Presented by The City of Birmingham
September 11 - September 15, 2013
September 11th through the 15th, the City of Birmingham will host a week of events that are sure to leave you feeling EMPOWERED. To commemorate Birmingham’s civil rights movement of 1963, the City of Birmingham is inviting everyone to take part in Empowerment Week. During this occasion they’ll host a dynamic collection of speeches, panels discussions, entertainment showcases, community service initiatives and educational activities that will engage, educate, and empower the masses of the Magic City.
More than 100 organizations and $1 million have been invested in this year-long commemoration, and it's one that you will not want to miss.
Wednesday, September 11th - Day of Service
More than 5,000 volunteers from the faith-based community, companies, colleges, universities, the city and civic organizations will clean up city parks, libraries and communities in this citywide event.
Volunteers will gather at Kelly Ingram Park and share stories of “restoration and renewal’’ at 4:00 pm as Trinity Broadcasting Network collects footage to telecast to an international audience of 2 billion. The broadcast will feature appearances by Grammy award-winning gospel singers CeCe Winans and Donnie McClurkin, the Rev. Bernice King, famed actor Clifton Davis and a host of others.
Thursday, September 12th - Day of Reflection
The U.S. Conference of Mayors will join nationally-known civic and opinion leaders to discuss events surrounding the 1963 movement and the progress that has been made in the United States. Panel discussions will be held at Sixteenth Street Baptist Church throughout the day. The day also includes a Premiere Screening of “The Watsons Go to Birmingham: Road Trip of a Lifetime’’ at the Alabama Theatre and concert in Linn Park by the Black Jacket Symphony.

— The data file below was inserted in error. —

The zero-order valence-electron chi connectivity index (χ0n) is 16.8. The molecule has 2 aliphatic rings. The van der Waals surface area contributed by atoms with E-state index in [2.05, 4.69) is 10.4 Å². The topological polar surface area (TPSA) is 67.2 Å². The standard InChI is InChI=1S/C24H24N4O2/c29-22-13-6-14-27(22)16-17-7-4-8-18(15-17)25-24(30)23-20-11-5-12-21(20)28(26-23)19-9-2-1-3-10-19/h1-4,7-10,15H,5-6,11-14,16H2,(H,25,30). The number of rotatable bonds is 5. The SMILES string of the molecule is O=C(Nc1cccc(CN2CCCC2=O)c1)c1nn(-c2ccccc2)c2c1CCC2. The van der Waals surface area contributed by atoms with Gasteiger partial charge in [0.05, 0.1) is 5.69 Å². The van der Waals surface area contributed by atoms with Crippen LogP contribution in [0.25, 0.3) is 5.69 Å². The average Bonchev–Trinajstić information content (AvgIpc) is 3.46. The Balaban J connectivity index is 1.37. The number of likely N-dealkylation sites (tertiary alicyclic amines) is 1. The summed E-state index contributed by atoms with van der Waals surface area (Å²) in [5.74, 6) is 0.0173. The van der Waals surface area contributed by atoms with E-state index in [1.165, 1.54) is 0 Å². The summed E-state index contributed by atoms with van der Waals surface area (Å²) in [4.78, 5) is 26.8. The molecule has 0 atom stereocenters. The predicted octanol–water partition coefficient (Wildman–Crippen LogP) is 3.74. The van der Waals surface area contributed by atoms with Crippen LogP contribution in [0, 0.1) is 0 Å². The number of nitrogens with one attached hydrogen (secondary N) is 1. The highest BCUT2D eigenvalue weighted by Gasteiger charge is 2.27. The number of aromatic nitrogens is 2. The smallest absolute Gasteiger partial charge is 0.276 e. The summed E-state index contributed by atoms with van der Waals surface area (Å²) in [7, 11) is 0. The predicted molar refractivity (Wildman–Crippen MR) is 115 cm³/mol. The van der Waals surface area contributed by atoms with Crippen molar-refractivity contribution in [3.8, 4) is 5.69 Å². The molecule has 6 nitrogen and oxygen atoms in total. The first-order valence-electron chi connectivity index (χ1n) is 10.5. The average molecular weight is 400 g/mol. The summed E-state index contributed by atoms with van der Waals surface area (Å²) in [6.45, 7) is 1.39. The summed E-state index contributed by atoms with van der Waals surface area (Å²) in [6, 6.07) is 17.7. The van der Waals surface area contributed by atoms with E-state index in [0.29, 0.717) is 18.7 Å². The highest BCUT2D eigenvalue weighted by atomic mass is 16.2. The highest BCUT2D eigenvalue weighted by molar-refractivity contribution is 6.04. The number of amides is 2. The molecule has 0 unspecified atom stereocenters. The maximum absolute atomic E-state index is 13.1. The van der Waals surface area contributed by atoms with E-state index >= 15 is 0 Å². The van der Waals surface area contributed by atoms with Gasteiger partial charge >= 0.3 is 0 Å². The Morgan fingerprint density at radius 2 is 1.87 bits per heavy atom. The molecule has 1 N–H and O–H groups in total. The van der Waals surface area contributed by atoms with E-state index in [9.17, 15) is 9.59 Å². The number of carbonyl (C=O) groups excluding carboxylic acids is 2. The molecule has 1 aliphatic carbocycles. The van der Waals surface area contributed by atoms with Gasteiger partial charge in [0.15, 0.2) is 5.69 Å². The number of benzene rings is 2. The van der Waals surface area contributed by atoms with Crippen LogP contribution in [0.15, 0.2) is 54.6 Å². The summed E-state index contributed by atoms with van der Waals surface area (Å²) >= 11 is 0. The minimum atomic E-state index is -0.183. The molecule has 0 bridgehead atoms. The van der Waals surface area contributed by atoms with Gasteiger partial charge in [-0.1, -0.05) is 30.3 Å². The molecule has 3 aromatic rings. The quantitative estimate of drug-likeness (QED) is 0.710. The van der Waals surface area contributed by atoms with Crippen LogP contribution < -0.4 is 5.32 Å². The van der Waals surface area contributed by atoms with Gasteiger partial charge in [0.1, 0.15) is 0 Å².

Friday, September 13th – Day or Restoration
Internationally-known civic and opinion leaders and mayors from around the world will join U.S. Rep. Terri Sewell to address the movement and its effects on international human rights at Sixteenth Street Baptist Church.
Former U.S. Secretary of State Condoleezza Rice will address the movement’s impact in afternoon sessions. Members of the National Conference of Black Mayors will lead civil rights and human rights panel discussion at the church.
Saturday, September 14th - Day of Reconciliation
Dr. Bill Cosby and other national arts, culture and entertainment figures will host a day filled with conversations and a screening on the movement and its effects at the BJCC. A diversity fair, complete with career workshops, cooking demonstrations, a Kids’ Zone, art display and vendors and entertainment from various cultures, will also be held at the BJCC. The BBVA Compass Concert for Human Rights, co-produced by Live Nation, will include an all-star list of musicians and comedians at the BJCC at 7:00 pm.
Sunday, September 15th - Day of Commemoration
This day marks the 50th anniversary of when four girls were killed in a bombing at Sixteenth Street Baptist Church. A 3:00 p.m. worship service to commemorate the day will be held at the church.
Once church services end, live theatrical events will be held at Kelly Ingram Park, Linn Park and Railroad Park. The importance of the parks is to mark the past (Kelly Ingram), the present (Linn Park) and the future (Railroad Park.)
Special presentations that salute Birmingham’s civil rights foot soldiers and the four girls will be made in Kelly Ingram Park. Spike Lee’s documentary “4 Little Girls” will be shown and followed by a panel discussion.